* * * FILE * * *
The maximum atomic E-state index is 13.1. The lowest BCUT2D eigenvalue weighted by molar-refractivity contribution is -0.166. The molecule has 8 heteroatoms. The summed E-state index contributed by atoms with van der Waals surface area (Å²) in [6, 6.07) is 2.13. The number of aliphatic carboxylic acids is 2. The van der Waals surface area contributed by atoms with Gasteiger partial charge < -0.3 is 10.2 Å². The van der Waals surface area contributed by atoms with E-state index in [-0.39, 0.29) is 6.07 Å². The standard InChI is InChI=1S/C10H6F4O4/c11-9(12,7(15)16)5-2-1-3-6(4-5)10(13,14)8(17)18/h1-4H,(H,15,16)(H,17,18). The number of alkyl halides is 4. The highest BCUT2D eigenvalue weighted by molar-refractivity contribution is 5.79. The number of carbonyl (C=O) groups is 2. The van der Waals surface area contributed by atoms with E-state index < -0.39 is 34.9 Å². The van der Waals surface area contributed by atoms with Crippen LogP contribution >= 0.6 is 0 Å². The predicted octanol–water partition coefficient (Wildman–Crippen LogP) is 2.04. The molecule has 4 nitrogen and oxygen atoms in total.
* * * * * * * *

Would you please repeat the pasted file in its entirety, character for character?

The maximum atomic E-state index is 13.1. The lowest BCUT2D eigenvalue weighted by molar-refractivity contribution is -0.166. The molecule has 8 heteroatoms. The summed E-state index contributed by atoms with van der Waals surface area (Å²) in [6, 6.07) is 2.13. The number of aliphatic carboxylic acids is 2. The van der Waals surface area contributed by atoms with Gasteiger partial charge < -0.3 is 10.2 Å². The van der Waals surface area contributed by atoms with E-state index in [-0.39, 0.29) is 6.07 Å². The standard InChI is InChI=1S/C10H6F4O4/c11-9(12,7(15)16)5-2-1-3-6(4-5)10(13,14)8(17)18/h1-4H,(H,15,16)(H,17,18). The number of alkyl halides is 4. The highest BCUT2D eigenvalue weighted by molar-refractivity contribution is 5.79. The number of carbonyl (C=O) groups is 2. The van der Waals surface area contributed by atoms with E-state index < -0.39 is 34.9 Å². The van der Waals surface area contributed by atoms with Crippen LogP contribution >= 0.6 is 0 Å². The predicted octanol–water partition coefficient (Wildman–Crippen LogP) is 2.04. The molecule has 4 nitrogen and oxygen atoms in total.